Thursday, March 04, 2004
Lord Butler's Facade

Unlike the Hutton Inquiry, the Review of Intelligence on weapons on Mass Destruction, does not aspire to the same standards of transparency.

The official website has a welcoming photograph to assure any political junkie that this review is in safe hands. The terms of reference are here and the procedures are here. There is no need to dwell upon the drawbacks of this remit since they look at structures rather then personnel, a one-sided affair that will dissipate rather than concentrate blame.

The biographies of the members show that they share a number of common aspects. Like Hutton, Sir John Chilcot was in Northern Ireland and at the same time, as Counsellor to the Intelligence Services. He also served in the Home Office. Ann Taylor is a close ally of the Blair administration as Chief Whip, a position from which she can steer the final report towards a resolution that will satisfy the frontbench and the backbenchers. Michael Mates has a long history as a parliamentary member of committees on Intelligence, Defence and Northern Ireland. Lord Inge, former Chief of the Defence Staff, is one of the lodestars of the military establishment but may prove less conformist than the other members though his is unlikely to dissent on questions of strategy.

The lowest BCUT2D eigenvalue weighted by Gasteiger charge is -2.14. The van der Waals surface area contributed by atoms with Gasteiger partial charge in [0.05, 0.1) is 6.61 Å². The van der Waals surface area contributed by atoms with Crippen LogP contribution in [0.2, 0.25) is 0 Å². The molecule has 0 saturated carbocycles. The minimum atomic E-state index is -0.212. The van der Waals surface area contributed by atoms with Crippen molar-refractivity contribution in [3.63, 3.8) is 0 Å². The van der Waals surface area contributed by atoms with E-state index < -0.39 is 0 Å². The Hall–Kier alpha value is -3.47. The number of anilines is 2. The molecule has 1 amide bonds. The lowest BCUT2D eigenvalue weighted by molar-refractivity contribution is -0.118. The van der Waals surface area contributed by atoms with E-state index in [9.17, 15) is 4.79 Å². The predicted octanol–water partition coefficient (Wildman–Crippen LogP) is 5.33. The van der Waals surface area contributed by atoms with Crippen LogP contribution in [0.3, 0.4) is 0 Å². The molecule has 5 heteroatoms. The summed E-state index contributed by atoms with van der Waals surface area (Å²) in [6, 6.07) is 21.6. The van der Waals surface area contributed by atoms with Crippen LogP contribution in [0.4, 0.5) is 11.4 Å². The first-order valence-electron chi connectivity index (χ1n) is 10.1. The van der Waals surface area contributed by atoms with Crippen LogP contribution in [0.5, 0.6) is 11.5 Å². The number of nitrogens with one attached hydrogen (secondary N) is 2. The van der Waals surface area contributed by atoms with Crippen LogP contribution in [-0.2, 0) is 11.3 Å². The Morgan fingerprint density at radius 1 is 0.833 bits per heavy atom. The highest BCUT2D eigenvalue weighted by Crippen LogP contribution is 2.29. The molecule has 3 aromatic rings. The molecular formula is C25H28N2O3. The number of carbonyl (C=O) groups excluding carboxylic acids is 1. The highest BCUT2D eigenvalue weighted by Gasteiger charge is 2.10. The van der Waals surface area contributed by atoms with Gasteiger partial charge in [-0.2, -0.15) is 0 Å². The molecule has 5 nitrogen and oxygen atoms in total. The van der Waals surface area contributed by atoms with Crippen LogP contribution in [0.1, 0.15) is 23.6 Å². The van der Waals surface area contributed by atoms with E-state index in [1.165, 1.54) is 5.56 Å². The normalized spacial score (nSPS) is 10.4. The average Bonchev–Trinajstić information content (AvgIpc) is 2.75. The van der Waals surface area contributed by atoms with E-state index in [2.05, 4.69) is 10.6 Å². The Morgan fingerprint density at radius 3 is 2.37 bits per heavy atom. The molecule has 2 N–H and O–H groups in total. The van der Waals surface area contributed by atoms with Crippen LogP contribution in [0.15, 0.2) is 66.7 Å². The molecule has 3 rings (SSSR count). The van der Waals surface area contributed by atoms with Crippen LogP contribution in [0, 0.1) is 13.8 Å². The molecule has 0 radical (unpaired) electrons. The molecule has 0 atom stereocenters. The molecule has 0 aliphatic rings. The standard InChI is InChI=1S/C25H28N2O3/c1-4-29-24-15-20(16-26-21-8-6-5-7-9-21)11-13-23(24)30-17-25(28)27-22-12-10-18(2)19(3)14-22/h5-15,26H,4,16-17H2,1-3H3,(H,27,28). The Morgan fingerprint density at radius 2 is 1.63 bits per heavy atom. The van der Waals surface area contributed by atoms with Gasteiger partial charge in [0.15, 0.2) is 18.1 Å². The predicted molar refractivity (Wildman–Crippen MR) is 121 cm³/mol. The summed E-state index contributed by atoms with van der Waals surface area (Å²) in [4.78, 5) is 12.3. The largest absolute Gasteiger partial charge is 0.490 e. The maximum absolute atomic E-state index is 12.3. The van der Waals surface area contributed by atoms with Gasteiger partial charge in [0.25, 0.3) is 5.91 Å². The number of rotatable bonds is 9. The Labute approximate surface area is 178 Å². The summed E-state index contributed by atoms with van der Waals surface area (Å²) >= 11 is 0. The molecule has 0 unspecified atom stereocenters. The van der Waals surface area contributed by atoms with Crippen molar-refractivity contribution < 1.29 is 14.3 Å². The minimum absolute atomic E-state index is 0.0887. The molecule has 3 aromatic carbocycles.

The Review will hand its report to the Prime Minister. However, the membership has been recruited from the 'magic circle' that the intelligence services view as dependable. Understandably, experience and interest in Northern Ireland, the intelligence circus of a few decades ago, provided a benchmark of acceptability for those candidates whom the government was unable to directly appoint. Now, we shall see if they can spring a few surprises in order to avoid looking as blinkered as Lord "didn't I do well" Hutton.

If you want the official site, go here.

(22.21, 4th February 2004)


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